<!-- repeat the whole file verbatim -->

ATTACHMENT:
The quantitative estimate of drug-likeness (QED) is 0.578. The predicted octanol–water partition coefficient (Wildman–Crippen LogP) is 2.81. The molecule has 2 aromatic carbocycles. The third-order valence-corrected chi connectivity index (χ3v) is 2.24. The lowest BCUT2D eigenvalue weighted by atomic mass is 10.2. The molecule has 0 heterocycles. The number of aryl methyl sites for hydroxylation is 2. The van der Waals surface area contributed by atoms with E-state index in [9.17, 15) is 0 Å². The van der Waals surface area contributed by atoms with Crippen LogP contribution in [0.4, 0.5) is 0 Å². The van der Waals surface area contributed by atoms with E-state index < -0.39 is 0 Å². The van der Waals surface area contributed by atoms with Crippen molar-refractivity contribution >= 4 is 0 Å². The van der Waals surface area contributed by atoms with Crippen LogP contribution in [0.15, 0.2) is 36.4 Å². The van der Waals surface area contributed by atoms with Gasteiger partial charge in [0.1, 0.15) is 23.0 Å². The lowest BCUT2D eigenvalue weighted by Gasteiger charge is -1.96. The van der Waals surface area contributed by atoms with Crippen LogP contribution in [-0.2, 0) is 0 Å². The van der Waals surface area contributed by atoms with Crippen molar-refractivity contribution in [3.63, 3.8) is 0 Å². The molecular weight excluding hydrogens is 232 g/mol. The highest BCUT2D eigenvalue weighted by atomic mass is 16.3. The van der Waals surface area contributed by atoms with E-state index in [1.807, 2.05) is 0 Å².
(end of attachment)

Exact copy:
The quantitative estimate of drug-likeness (QED) is 0.578. The predicted octanol–water partition coefficient (Wildman–Crippen LogP) is 2.81. The molecule has 2 aromatic carbocycles. The third-order valence-corrected chi connectivity index (χ3v) is 2.24. The lowest BCUT2D eigenvalue weighted by atomic mass is 10.2. The molecule has 0 heterocycles. The number of aryl methyl sites for hydroxylation is 2. The van der Waals surface area contributed by atoms with E-state index in [9.17, 15) is 0 Å². The van der Waals surface area contributed by atoms with Crippen LogP contribution in [0.4, 0.5) is 0 Å². The van der Waals surface area contributed by atoms with E-state index < -0.39 is 0 Å². The van der Waals surface area contributed by atoms with Crippen molar-refractivity contribution >= 4 is 0 Å². The van der Waals surface area contributed by atoms with Crippen LogP contribution in [0.15, 0.2) is 36.4 Å². The van der Waals surface area contributed by atoms with Gasteiger partial charge in [0.1, 0.15) is 23.0 Å². The lowest BCUT2D eigenvalue weighted by Gasteiger charge is -1.96. The van der Waals surface area contributed by atoms with Crippen LogP contribution in [-0.2, 0) is 0 Å². The van der Waals surface area contributed by atoms with Crippen molar-refractivity contribution in [3.63, 3.8) is 0 Å². The molecular weight excluding hydrogens is 232 g/mol. The highest BCUT2D eigenvalue weighted by atomic mass is 16.3. The van der Waals surface area contributed by atoms with E-state index in [1.807, 2.05) is 0 Å².